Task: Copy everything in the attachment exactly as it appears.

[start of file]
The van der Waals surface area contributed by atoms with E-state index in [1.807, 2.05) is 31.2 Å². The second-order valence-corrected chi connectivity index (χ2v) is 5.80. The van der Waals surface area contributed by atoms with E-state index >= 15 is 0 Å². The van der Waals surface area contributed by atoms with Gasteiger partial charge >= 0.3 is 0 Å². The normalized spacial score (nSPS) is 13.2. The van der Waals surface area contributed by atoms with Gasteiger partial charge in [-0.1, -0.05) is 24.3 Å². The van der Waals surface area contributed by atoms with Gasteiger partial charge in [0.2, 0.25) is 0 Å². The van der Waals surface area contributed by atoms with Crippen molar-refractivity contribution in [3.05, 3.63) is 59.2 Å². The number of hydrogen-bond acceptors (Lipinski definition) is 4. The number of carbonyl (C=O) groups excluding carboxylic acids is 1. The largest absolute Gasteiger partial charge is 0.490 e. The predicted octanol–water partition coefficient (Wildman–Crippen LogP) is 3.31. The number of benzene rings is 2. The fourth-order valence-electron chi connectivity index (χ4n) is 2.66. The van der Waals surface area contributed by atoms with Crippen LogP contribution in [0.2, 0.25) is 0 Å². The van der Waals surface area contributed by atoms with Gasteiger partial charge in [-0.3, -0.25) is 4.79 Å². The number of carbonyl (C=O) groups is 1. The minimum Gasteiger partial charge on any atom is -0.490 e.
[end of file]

The van der Waals surface area contributed by atoms with E-state index in [1.807, 2.05) is 31.2 Å². The second-order valence-corrected chi connectivity index (χ2v) is 5.80. The van der Waals surface area contributed by atoms with E-state index >= 15 is 0 Å². The van der Waals surface area contributed by atoms with Gasteiger partial charge >= 0.3 is 0 Å². The normalized spacial score (nSPS) is 13.2. The van der Waals surface area contributed by atoms with Gasteiger partial charge in [-0.1, -0.05) is 24.3 Å². The van der Waals surface area contributed by atoms with Gasteiger partial charge in [0.2, 0.25) is 0 Å². The van der Waals surface area contributed by atoms with Crippen molar-refractivity contribution in [3.05, 3.63) is 59.2 Å². The number of hydrogen-bond acceptors (Lipinski definition) is 4. The number of carbonyl (C=O) groups excluding carboxylic acids is 1. The largest absolute Gasteiger partial charge is 0.490 e. The predicted octanol–water partition coefficient (Wildman–Crippen LogP) is 3.31. The number of benzene rings is 2. The fourth-order valence-electron chi connectivity index (χ4n) is 2.66. The van der Waals surface area contributed by atoms with Crippen LogP contribution in [0.2, 0.25) is 0 Å². The van der Waals surface area contributed by atoms with Gasteiger partial charge in [-0.3, -0.25) is 4.79 Å². The number of carbonyl (C=O) groups is 1. The minimum Gasteiger partial charge on any atom is -0.490 e.